Paul Routledge

Why were Margaret McDonagh, the Labour Party general secretary, Ken Jackson, general secretary of the engineering union AUEW, and the party's chief fixer, Frazer Kemp MP, discreetly at table together in the members' dining room at Westminster four days after the elections in Scotland and Wales? They were discussing the unpardonable folly whereby new Labour adopted proportional representation and handed so many seats to the nationalists, thus gifting the balance of power to the Liberal Democrats. Kemp and Jackson (whose union is one of the party's principal paymasters) are dyed-in-the-wool first-past-the-posters, and McDonagh is believed to share their reservations. So does any sensible politician who is not in thrall to the project to merge Labour and the Lib Dems into a thousand-year coalition. Kemp and his allies are determined to make this the issue of the millennium, much to the dismay of the Prime Minister and his disgraced former trade secretary.

An amazingly tetchy Tony Blair gave the first prime ministerial press conference of his reign in the Rose Garden of No 10 on the day after the devolution elections. Yes, that's right. The first, on his own, in this country. He did a double act with Bomber Bill Clinton way back, several numbers in Ulster and a couple of stints at Millbank during the council campaign (as party leader). But nobody at Westminster can recalI him ever giving a proper, unscripted press conference in Britain since he became the people's president. His answers were peremptory and dismissive. The lobby correspondents - those who managed to find out it was happening, because the preparations were as competent as a USAF air strike - thought he looked strained and bad-tempered, and put it down to lack of sleep. Yet Blair goes to bed at 10.30pm and gets up around 6.30am, so he gets his full eight hours.

My abiding recollection of Derek Fatchett, the Foreign Office minister who died so tragically young, is by the roadside on a spring morning in 1984, when he was patiently trying to persuade an uppity young policeman not to arrest a striking miner from Selby for the crime of wanting to drive through Nottinghamshire. He failed, and spent the next six hours springing him from Mansfield nick without a charge. I salute his memory.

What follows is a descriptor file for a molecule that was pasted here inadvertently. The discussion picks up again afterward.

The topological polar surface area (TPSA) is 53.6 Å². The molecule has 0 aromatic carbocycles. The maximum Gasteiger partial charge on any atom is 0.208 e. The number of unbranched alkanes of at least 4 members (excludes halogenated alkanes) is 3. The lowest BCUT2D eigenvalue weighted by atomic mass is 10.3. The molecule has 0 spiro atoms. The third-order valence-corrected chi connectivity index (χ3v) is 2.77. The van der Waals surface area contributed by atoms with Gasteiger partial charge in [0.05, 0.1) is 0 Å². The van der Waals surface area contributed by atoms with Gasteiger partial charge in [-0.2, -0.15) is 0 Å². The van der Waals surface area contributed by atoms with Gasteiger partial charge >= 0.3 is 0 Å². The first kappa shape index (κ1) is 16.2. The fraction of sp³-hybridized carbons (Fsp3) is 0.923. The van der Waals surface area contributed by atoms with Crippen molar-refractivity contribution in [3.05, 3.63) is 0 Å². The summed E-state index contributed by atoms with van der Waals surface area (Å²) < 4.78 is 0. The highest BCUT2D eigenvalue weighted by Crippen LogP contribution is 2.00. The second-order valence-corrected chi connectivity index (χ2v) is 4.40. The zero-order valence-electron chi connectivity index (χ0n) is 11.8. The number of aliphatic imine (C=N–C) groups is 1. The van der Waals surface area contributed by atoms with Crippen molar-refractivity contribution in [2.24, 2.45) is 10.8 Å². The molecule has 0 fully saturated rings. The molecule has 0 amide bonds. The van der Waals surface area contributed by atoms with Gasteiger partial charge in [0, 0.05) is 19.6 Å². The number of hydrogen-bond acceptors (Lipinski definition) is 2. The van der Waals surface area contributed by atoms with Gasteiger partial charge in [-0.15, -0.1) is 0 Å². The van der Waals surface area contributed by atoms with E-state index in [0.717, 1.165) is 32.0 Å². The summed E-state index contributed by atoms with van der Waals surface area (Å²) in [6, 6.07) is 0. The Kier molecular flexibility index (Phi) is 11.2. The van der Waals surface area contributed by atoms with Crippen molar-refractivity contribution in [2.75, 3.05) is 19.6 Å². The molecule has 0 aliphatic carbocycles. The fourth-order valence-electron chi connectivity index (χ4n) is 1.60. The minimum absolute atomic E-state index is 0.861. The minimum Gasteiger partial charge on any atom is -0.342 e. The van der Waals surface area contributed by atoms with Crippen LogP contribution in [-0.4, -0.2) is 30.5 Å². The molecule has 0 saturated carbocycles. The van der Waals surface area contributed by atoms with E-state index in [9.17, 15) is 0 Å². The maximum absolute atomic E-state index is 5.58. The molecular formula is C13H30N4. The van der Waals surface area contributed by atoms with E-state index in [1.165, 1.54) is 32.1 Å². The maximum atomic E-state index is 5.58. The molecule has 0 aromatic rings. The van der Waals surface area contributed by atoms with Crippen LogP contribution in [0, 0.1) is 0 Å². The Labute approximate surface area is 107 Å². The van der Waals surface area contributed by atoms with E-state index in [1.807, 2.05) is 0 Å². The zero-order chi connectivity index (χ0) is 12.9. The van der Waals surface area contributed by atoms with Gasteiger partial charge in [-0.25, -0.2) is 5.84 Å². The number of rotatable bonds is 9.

You read it here first that Gillian Shephard was top of the list to go from William Hague's shadow cabinet. In the event, she jumped the gun, claiming to have told the boy wonder a year ago that she was keen to quit. Then why stay so long? The same question applies to Michael Howard, who is supposed to be going but still keeps popping up on the Today programme.

Fresh intelligence of Michael Portillo. I hear he is finding life outside Westminster so interesting he is not willing to return, unless he is gifted a seat within London Transport travelcard zones one and two. He is certainly not interested in a figurehead Tory party chairmanship. Chances of a move to a safe Conservative berth in Devon were snuffed out by his lovely wife, who likes the bright lights of the capital.

Observers say that Peter Brooke's sudden new lease of political life is precipitated by a desire to ward off predatory moves by Portillo on his Westminster constituency. I shouldn't take too much notice if I were the Young Mane. Now the cricket season is upon us, we shan't see much of old Brookie.

In a European election during the eighties, when Brooke was party chairman, I taxed him with the Tories' apparent indifference to their fate in the polls. "You're just not trying," I teased him. He looked very hurt. "But I've given up cricket for the duration!" Yes. Three whole weeks.

On 19 April I referred to "a very close friendship" between Ann Widdecombe and a fellow Tory MP. The lady assures us that nothing improper occurred, and I accept that any suggestions of impropriety on Miss Widdecombe's part are wholly without foundation.

The writer is chief political commentator for the "Mirror"